Unlocking Towers

Dear Mrs. Marook, 

I think we’ve met, but you might not remember me. I’m Willa, Amanda’s roommate from  college. I’ll get around to telling you why I’m writing this, but it will make more sense after I tell  you how your daughter and I became friends. 

Amanda and I developed an illegal hobby. We broke into locked campus buildings and  explored them. Fortunately, we never got caught. Please bear with me. I write this letter so you  will understand a bigger point. 

We began when we found the padlock on the gate to the tower in the college library was  broken. We slipped into the tower, climbed up some spooky stairs, and stepped into an arial view  of the Hudson Valley that took away our breath. Overflowing with giggles, we replaced the  broken padlock with one that looked just like it and kept the keys. Almost every day, we climbed  the spooky stairs just to be devious. 

Once security came and rattled the gate to make sure it was locked. We almost died first  from panic and then, after he walked away, from trying not to shriek with laughter because we  got away with it. For weeks, we had daily picnics of potato chips and wine in the tower. Then  someone replaced the lock, and we realized how lucky we were to not have been in the tower  when they changed it. Being bubbleheads, I guess we were relying on someone else’s common  sense to check that the tower was empty before locking it up. 

Deprived of the tower, we broke into the attic of the archeology building. where we found  stuffed birds hanging from the rafters like discarded parts of mobiles, gritty grates filled with  archeological artifacts, and a bunch of taxidermied animals that included a bison. We took  pictures of ourselves leaning on the bison. We tied a bandana around a marble bust of Darwin  that made him look as if he had a toothache and regretted not having deely-boppers to put on  the stuffed ape. 

That’s how we formed our friendship — breaking into buildings and being silly. Now here  comes the important part I want you to understand. Hold your judgement because it’s not what  you suspect it is. 

Amanda and I broke into each other’s hearts. We swore friendship of the forever kind. I told  Amanda I lost my mother to breast cancer and lived in fear of it. We cried over that. She told me  she was a lesbian and spilled every worry she had on me. 

But I almost died. Nobody is lesbian in my family because it’s a disgraceful thing to be, as I  know it is in your family. I thought of avoiding Amanda in case people began to think I was the  same or in cas they thought we were girlfriends of that sort. What people might think we did  began to haunt me. I considered not being her friend, but that wouldn’t work because she was my  friend. I developed a severe case of whattodos that would not go away. 

When we broke into the art building, I wondered if your daughter felt lust when she looked at  female nudes, as if I’d ever felt lust when I looked at Michelangelo’s David or all those urns with  naked Greeks. I never got up the courage to ask, and now, I’m glad I didn’t because I would have  sounded like an idiot. All the while I had whattodos rattling in my brain.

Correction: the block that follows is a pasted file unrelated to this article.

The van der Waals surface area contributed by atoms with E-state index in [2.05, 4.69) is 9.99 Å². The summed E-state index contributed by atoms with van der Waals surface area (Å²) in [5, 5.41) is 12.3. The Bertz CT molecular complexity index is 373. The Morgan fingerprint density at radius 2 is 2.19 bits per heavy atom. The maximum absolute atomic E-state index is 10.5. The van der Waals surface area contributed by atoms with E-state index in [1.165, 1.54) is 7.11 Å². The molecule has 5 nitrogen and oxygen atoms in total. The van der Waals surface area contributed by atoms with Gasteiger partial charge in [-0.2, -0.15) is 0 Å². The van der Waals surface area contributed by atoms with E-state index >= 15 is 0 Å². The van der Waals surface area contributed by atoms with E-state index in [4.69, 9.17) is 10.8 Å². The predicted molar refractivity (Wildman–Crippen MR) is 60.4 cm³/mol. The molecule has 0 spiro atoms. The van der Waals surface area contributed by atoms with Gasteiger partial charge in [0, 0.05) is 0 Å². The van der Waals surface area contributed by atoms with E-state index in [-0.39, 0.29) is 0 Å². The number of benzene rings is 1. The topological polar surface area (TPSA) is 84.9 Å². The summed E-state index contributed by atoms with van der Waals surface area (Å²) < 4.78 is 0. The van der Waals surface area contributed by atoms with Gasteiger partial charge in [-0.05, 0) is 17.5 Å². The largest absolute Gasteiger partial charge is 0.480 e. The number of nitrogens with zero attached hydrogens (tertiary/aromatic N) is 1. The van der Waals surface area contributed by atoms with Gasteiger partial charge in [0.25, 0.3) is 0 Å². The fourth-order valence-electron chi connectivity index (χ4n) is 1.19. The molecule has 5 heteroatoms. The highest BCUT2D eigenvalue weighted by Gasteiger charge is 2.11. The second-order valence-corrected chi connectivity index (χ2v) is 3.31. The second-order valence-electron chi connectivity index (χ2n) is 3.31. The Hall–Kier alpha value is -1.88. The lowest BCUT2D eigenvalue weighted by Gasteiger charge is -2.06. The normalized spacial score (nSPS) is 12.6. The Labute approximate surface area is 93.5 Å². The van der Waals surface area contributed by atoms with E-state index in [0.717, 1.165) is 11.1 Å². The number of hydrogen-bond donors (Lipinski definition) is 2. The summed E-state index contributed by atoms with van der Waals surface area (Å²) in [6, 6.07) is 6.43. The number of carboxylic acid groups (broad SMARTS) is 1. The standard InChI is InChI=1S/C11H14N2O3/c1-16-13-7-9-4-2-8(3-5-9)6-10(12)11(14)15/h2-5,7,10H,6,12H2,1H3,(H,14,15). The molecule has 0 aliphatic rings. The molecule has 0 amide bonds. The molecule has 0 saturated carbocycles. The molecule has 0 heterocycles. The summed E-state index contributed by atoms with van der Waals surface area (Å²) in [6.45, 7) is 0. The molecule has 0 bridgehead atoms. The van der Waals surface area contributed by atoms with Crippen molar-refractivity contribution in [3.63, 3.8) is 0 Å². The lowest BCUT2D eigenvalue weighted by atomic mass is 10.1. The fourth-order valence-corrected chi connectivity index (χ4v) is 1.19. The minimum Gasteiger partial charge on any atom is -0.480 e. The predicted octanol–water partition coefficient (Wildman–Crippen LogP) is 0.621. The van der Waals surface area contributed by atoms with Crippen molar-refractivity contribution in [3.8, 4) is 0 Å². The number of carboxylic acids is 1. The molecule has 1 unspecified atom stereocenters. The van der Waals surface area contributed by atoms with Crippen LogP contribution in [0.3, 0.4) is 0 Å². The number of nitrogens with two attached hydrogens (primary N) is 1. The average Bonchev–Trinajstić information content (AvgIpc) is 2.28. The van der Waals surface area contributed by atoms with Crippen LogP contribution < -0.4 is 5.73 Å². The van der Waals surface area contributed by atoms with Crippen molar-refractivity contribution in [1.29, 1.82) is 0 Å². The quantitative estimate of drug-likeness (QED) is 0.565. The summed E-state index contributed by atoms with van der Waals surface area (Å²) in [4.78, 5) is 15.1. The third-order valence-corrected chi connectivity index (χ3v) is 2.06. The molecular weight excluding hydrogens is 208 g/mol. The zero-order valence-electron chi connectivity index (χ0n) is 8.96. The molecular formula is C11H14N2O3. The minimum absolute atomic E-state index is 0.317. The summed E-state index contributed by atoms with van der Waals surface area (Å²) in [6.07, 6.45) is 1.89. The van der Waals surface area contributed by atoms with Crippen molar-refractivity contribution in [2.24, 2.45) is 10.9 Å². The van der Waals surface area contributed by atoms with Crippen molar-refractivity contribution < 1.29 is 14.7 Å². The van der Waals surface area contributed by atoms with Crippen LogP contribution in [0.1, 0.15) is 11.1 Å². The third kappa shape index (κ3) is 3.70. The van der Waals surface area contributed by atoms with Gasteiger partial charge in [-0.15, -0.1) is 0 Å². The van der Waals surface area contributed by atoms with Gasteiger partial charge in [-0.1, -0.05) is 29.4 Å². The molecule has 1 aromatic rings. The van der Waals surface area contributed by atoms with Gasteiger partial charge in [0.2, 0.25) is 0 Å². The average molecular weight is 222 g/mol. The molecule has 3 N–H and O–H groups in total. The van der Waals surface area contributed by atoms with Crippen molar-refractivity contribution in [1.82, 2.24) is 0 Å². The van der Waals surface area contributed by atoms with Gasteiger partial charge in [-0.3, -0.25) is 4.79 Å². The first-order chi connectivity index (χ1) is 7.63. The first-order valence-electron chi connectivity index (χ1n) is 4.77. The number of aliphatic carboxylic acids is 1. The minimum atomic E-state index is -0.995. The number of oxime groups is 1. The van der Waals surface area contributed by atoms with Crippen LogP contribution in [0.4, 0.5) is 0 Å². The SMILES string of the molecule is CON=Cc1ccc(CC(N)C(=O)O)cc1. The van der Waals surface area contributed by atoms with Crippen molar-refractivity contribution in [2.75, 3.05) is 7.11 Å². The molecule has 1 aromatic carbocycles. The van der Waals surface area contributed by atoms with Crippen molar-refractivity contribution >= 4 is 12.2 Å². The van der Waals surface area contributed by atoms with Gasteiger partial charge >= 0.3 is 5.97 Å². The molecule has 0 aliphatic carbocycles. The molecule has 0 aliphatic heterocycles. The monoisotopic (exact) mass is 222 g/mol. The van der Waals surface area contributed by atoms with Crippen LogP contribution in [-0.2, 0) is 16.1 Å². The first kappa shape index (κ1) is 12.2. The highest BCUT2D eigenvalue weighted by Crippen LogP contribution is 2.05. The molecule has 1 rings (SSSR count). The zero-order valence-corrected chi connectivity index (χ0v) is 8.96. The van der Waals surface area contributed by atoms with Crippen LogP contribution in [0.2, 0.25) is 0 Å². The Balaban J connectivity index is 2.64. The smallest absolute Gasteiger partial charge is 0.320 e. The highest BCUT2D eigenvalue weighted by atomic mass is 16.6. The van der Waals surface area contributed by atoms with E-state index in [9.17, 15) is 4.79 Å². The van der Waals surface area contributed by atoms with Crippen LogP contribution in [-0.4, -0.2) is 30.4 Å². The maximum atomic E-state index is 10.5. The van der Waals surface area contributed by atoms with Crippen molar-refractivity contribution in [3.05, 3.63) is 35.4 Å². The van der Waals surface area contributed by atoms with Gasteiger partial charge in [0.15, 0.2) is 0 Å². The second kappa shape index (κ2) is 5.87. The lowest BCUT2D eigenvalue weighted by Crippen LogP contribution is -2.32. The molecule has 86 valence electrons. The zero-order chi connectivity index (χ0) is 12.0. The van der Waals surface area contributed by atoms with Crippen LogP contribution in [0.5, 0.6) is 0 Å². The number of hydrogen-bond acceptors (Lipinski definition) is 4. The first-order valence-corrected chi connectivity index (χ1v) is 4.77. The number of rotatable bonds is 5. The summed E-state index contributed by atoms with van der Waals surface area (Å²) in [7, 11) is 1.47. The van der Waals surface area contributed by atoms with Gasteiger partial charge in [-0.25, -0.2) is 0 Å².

Amanda asked me to room with her the following year because her secret was safe with me. I  couldn’t bring myself to say no despite the whattodos. When all was said and done, we’d become  best friends. I made her promise not to tell anyone else, and she agreed if I also promised not to  tell anyone about her, making both of us wonder who was more afraid. For different reasons, we  found ourselves living inside the same fear. 

A secret of that magnitude will bond you if it doesn’t destroy you, and we continued to be  friends. Eventually, she came out fully, and I learned to say “Yes, she’s gay. No, I’m not.” And life  continued. 

So moving forward to now: Amanda is engaged. During a class reunion, she introduced me  to her fiancé, Tessa and asked me to be her maid of honor. I was thrilled and deeply honored.  She also said you would not be going to the wedding because you did not approve of how she  lives or who she loves. Quite frankly, my heart broke when she told me that. 

The three of us celebrated by buying a bolt cutter to remove the padlock from the library  tower gate and climbed up the spooky stairs to look at the Hudson Valley. We replaced the lock  with our own and kept the keys. Someone from maintenance will eventually figure it out. Your  daughter’s fiancé thought we were brilliant and treated us to ice cream afterward. 

Today I understand the tower is locked for safety reasons, not just to peeve curious students.  The college is afraid someone will go up there drunk and fall. We all lock things up when we feel  afraid. Nonetheless once you engage with a forbidden space, it becomes a part of you and you  loose your fear of it. 

I’ve written all this to encourage you to peek outside what you believe and the space you rule.  What you will see is never as spooky as how you think it is, and you will discover you have many  things in common with it. It’s one thing to break into a forbidden space and another to have it  opened gracefully so you can become a part of it. We went into the tower because we found it  unlocked, and we were not afraid. The tower is now locked, but I no longer am. 

Please ask yourself: Is your disappointment in having a lesbian daughter more powerful than  the love of the forever kind you felt when you held Amanda after she was born? I ask you to please consider attending your daughter’s wedding. It means the world to her to  have you there because she has love for you of the forever kind. Please keep in mind she has not  denounced you because you do not approve of her. She still hopes you will come around. 


Respectfully yours,